Friday, November 07, 2014

Faithful Departed?


HM The Queen lays a wreath on behalf of the Nation at the Annual Service of Remembrance at the Cenotaph in Whitehall London 9th Nov 2008.I am preparing my Remembrance Sunday sermon. It is always a bit trickey, there is no option to offer a Requiem Mass for any else but the 'Faithful Departed' in the Missal. So I am manifestly not praying for all those Jews, Muslims, Hindus, agnostics and atheists who died in the great conflicts of the twentieth century.

The rather frightening truth is that we Christians though trusting in the abundant mercy and love of God actually know little about the fate of the unbaptised or those who were not faithful, and it isn't our tradition to pray aimlessly. There is no prayer for all the dead as a lumpen mass in our Tradition, some priests might do a bit of tweaking or intellectual/spiritual gymnastics. We can speculate that after death those of goodwill might embrace faith in Jesus Christ, or we can speculate that a commitment to or belief in 'goodness' might be the equivalent to being one of the faithful departed, or even come out with an an 'anonymous Christian' theory a la Rahner but this isn't what the prayers say, and though it is comforting, it is a bit like Limbo, it is speculation or a clever idea.

To be numbered amongst the 'faithful departed', would seem to suggest not merely being 'departed' but actually having had faith, and having lived or at least having died in it.

15 comments:

Nicolas Bellord said...

Off topic I know but important. I do recommend reading the interview with Bishop Athanasius Schneider and listening to the debate in Austria with Cardinal Burke available on Rorate Coeli and Gloria.tv. I would be interesting to have a riposte to both from someone who disagrees with them but a serious riposte dealing with the substance of their arguments and not the ad hominem attacks I have seen on both.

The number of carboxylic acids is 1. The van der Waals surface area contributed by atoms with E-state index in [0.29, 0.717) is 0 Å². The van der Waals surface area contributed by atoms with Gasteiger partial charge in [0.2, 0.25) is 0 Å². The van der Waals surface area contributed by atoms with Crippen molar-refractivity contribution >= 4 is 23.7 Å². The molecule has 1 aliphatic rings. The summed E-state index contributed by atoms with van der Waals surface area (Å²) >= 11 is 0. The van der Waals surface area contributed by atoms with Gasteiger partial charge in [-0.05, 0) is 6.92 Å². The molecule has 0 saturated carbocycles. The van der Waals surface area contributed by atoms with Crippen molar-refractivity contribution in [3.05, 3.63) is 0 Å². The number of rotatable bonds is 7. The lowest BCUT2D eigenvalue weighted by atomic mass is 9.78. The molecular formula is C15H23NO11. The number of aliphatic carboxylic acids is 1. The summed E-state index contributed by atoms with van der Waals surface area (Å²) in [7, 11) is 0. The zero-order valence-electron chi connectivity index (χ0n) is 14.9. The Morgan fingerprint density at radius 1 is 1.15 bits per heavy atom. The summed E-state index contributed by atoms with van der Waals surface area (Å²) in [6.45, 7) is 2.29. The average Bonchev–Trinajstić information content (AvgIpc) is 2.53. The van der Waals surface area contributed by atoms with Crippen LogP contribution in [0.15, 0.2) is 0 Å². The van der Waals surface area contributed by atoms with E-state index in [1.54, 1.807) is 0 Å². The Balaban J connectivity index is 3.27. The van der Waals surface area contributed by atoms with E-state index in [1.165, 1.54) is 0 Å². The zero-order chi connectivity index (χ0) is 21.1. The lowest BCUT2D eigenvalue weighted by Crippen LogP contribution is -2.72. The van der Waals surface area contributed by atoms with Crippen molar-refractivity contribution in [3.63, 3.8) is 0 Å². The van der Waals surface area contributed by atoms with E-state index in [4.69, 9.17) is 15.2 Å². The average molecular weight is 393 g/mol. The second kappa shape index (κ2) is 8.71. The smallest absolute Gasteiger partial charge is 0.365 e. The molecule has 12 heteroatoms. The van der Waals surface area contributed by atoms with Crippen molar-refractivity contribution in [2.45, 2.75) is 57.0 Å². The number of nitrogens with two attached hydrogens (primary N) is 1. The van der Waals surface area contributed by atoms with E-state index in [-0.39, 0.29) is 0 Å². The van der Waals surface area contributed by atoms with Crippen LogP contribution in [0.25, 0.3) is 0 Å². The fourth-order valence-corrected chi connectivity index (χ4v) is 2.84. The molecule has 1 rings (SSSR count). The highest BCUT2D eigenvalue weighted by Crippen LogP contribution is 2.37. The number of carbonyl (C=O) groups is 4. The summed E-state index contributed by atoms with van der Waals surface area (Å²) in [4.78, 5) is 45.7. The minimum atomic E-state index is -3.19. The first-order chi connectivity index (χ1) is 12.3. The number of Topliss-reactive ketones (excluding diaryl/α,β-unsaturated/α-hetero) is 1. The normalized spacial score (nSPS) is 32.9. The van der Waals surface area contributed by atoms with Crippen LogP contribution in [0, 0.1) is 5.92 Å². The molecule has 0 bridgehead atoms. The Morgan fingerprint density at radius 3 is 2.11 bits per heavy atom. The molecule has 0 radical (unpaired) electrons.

Marie said...

Thank you Father for this post. I didn't realize that the Requiem [or, in the Novus Ordo, "Mass of Christian Burial"] are really just for faithful Christians. Therefore such a Mass may not be offered for Brittany Maynard, who not only killed herself but was an active campaigner for euthanasia.
But prayers for the dead [outside of the Mass], even when they miss the mark, are surely not wasted?

NBW said...

I have a question for you, Father Blake- My Father in law was Protestant, I am not sure what the state of his soul was at the time of death, but when he was alive he wasn't too concerned about heaven. He passed away and I had Masses said for him. I let the priest know he was Protestant, and the rest.... and they said it was ok.
Reading your post today, I am concerned I did something wrong. Please let me know if I did the proper thing. Thank you.

Colin said...

Why not just pray for the holy souls in Purgatory

Pelerin said...